Frequently Asked Questions
Q: What do I need to do to report a suspected case of academic misconduct?
A: Please click on the following link for a detailed response: Reporting Academic Misconduct
Q: Reporting an incident of academic misconduct seems like a lot of work. Why shouldn't I just handle it myself?
A: There are two really good reasons why faculty should use the system. The first is that students who are found guilty of a second or third offense get much harsher penalties, but if they're not "in the system", we don't know about them. We particularly want to discourage serial cheating. The second reason is that because the university has an established policy for dealing with allegations of academic misconduct, a faculty member who doesn't use the system risks a lawsuit (against the individual, not Bucknell) if a student thinks s/he has been treated unfairly by the faculty member.
Q: What if I think a student did something that technically constitutes academic misconduct — like forgetting to cite a source —but I don't think the student should be penalized? Do I have to report it to the dean?
A: When a student commits a minor offense and you believe it was done through ignorance, you may decide that educating the student is a more appropriate response than sending the case to the associate dean. However, if you feel that a penalty has to be imposed, you need to send the case to the dean. Because Bucknell has an established policy and procedures, only the Board of Review on Academic Responsibility has the legal authority to assess penalties.
Q: It's time-consuming to look for evidence if I suspect a student plagiarized. Can I get help to do that?
A: Faculty may ask students to submit their assignments through SafeAssign in Blackboard (thru June 2013) or TurnItIn in Moodle. Both services check essays for similarities to electronic sources.
If you suspect a student plagiarized a print source, you are the best person to look for the source because you are familiar with the literature in your field. This may take time, but if we want our students to take academic responsibility seriously, we need to enforce consistently the university's policies.
Q: What if one of my students or teaching assistants observes another student cheating?
A: The student should report the incident to you so that you can investigate. If you feel that charges need to be filed, the letter to the dean should come from you.
Q: Is a faculty member who brings charges against a student permitted to be present at the hearing?
A: By recommendation of the Committee on Instruction following its review of the procedures of the Board of Review (Fall 2000), the faculty member may be present at the hearing. The faculty member should inform the appropriate associate dean so that the hearing can be scheduled accordingly. The faculty member may not cross-examine the student directly, but the Chair of the Board panel will ask the faculty member at an appropriate time whether s/he has comments or questions.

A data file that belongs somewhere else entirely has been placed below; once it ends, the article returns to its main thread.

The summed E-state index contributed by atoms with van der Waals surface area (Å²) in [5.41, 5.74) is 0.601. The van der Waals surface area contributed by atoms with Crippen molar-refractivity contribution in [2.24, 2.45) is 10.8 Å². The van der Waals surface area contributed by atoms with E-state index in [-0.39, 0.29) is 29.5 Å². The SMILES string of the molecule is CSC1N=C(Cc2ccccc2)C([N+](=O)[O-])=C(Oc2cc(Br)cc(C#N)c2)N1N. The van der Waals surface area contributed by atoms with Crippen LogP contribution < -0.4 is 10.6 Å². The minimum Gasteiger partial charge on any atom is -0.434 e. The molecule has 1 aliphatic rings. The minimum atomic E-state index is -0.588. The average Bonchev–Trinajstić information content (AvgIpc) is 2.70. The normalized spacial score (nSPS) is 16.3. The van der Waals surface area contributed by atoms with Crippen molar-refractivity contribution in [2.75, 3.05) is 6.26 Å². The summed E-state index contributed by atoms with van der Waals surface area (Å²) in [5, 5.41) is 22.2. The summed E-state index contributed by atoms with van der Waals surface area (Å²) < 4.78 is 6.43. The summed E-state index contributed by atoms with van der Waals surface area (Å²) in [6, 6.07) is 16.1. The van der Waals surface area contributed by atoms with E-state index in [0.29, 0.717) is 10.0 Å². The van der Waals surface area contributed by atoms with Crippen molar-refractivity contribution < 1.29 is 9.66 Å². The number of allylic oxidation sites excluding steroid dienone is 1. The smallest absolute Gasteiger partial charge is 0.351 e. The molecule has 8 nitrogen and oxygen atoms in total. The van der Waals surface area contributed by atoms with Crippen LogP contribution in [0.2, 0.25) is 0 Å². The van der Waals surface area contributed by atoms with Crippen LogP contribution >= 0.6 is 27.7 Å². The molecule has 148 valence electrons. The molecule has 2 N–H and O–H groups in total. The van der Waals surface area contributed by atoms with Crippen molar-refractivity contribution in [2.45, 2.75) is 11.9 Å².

Q: How will I know what the Board decides?
A: After the hearing, the Registrar, who serves as secretary to the Board of Review, will tell the associate dean the decision of the Board. The associate dean will then write you a letter.
Q: If the incident occurs at the end of the semester, what should I do about giving the student a final grade?
A: If a case cannot be adjudicated before final grades are due, the associate dean will give the student an "administrative incomplete". The faculty member will be asked to fill out a change of grade form (available in the dean's office) after the Board makes its determination.
Q: Do these penalties go onto the student's permanent record?
A. All the files relating to academic misconduct cases are kept in the Registrar's Office, separate from the student's academic files. If the penalty imposed is less than an F in the course, the file is shredded upon graduation unless the student is a senior, in which case it is retained for one year after graduation and then shredded. If the penalty is an F in the course, suspension, or expulsion, the file is kept indefinitely. The files are confidential, but if someone who has a "right to know," such as a prospective employer, an education certification board or a graduate school admissions officer, asks us about a particular student's academic responsibility record, we are required to reply.
Q: Is there any information available to the university community about the number and kinds of cases that are adjudicated?
A: The Registrar maintains a list of the kinds of cases and the penalties assigned on the BANNER web, which is accessible to anyone with a BANNER password. The list is updated every semester.